Campaigners opposed to drilling in the Surrey Hills said the chance of finding oil at a site near Leith Hill was small and any oil that was recovered was likely to be nationally insignificant.
The Leith Hill Action Group was giving evidence this morning on the third day of a public inquiry into plans by Europa Oil and Gas for an exploratory oil well at Bury Hill Wood, near Coldharbour.
Patrick Nolan, the group’s chairman, said the company’s own figures showed there was a 70% chance of not finding any oil at all. The probability of the well producing Europa’s estimate of 5.6m barrels over its lifetime – about 0.04% of UK annual oil supply – was just 10%.
“In national terms any oil extraction from the development would be insignificant”.
Mr Nolan said the need for oil was outweighed by the harm that the drilling site would do the landscape, the area’s tranquillity, local businesses and visitors. The proposed site is in the Green Belt and the Surrey Hills Area of Outstanding Natural Beauty (AONB).
The inquiry in Dorking is the latest stage in a long-running planning battle between Europa and local residents over the proposal, which was first submitted in 2008. Surrey County Council’s planning committee rejected the planning application, against the advice of officers. The company appealed but a public inquiry upheld the decision. Europa then went to the High Court, which overruled the inquiry inspector. Leith Hill Action Group (LHAG) took a case to the Court of Appeal to overturn that judgement but lost. The current inquiry is hearing all the evidence again.
Drill site breaks national planning rules
Mr Nolan said LHAG believed Europa’s proposal broke national planning rules. It was, he said, an inappropriate development in the Green Belt and there were no special circumstances to justify it. The site also failed the test of major developments in an AONB, which required they must be in the public interest or there should be exceptional circumstances.
Europa has said Bury Hill Wood is the only feasible site it could use to explore the Holmewood prospect and it has ruled out sites outside the AONB. But Mr Nolan told the inquiry the company had admitted there was no technical reason why it could not drill from outside the AONB and it had costed this option.
Government policy requires planning authorities to take account of the national need for oil and gas when considering planning applications. But guidance for drilling AONBs allows them to consider opportunities for meeting that need from other supplies. Given the insignificant amount of oil that was likely to be generated, the inquiry should look at these other opportunities, Mr Nolan said.
Questions over lorry journeys
Europa’s proposed access road to the drilling site, Coldharbour Lane, was one of the most heavily used cycle routes in the country outside London, Mr Nolan said. Yet the company had estimated there would be about 1,000 journeys by heavy goods vehicles (HGVs) during the 18 weeks the site was in use.
Mr Nolan said the number of HGV journeys could be even higher. Since the estimate of 1,000 had been made, the Enviornment Agency had required Europa to change the design of the well. This led to a doubling of the well’s volume, Mr Nolan said. LHAG had asked Europa about the implications for HGV traffic but it had not responded.
Critique of Europa’s evidence
Sustainable development Mr Nolan said a Europa consultant had tried to claim that the well site was sustainable development. To do that he should prove it would, among other things, protect and enhance the natural environment. “The environmental role is justified purely on the grounds that this development will have regard to the protection of the environment”, Mr Nolan said. Even if the development were seen in the most positive perspective, it was “hard to see it meets an environmental role”.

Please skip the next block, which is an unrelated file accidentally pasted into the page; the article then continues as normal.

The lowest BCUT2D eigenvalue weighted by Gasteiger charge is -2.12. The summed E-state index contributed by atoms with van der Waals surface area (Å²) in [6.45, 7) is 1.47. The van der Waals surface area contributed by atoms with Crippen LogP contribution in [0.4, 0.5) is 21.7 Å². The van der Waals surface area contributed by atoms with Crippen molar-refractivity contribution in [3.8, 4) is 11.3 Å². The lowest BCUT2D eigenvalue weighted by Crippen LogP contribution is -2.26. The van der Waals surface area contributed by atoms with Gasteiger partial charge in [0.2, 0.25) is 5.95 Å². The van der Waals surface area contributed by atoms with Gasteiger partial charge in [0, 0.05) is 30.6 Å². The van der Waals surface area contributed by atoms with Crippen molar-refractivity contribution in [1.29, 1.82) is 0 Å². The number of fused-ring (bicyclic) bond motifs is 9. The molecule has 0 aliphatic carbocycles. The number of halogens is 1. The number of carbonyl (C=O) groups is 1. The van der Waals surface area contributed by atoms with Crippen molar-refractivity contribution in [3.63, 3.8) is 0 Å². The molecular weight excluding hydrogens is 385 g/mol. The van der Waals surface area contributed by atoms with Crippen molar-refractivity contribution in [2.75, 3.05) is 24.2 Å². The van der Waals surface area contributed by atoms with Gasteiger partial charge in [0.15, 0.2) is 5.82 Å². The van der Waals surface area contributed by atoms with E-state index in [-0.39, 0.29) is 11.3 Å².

“If drilling for oil in the middle of the most protected possible landscape could be judged to be sustainable development then I don’t see how the term has any meaning”.
HGV route In its evidence to the inquiry, Europa has described Coldharbour Lane as an established HGV route. Mr Nolan told the inquiry this was untrue because there was a width restriction of 6ft 6” on the road.
Increase in HGV traffic Europa said the increase in HGV traffic would be very small or negligible on Coldharbour Lane but in other parts of its evidence it admitted there would be up to a 400% increase. Mr Nolan said guidance classed even a 90% increase as “substantial”.
Tranquillity Europa has sought to undermine suggestions by opponents of the scheme that the area around its proposed site was tranquil. The company has used a map, produced by consultants for the Campaign for Rural England, which identified the area as semi-tranquil. Mr Nolan said Europa had misunderstood the map. It was designed to show change over time at a national, not local level. He said the methodology meant that tranquillity was judged against a set of indicators. Two were relevant to Bury Hill Wood. It was within 2.2km from the edge of Dorking and opposite a small car park.
“What you need to do is go there and form a view of whether it is tranquil or not”, Mr Nolan said. “If that tells you this is high tranquillity, this supersedes this crude and low resolution map”.
Noise of forestry operations Mr Nolan said Europa had implied noise from forestry operations was continuous at the site. But Mr Nolan said it was rare.
Impact on amenity Mr Nolan said Europa had ignored the impact of HGVs on the amenity value of the area for residents, walkers and cyclists. He said in one part of the evidence, another Europa’s consultant “effectively states that cyclists should just go elsewhere”.
The public inquiry continues on Tuesday 28th April when it will hear Europa’s case for the drilling site.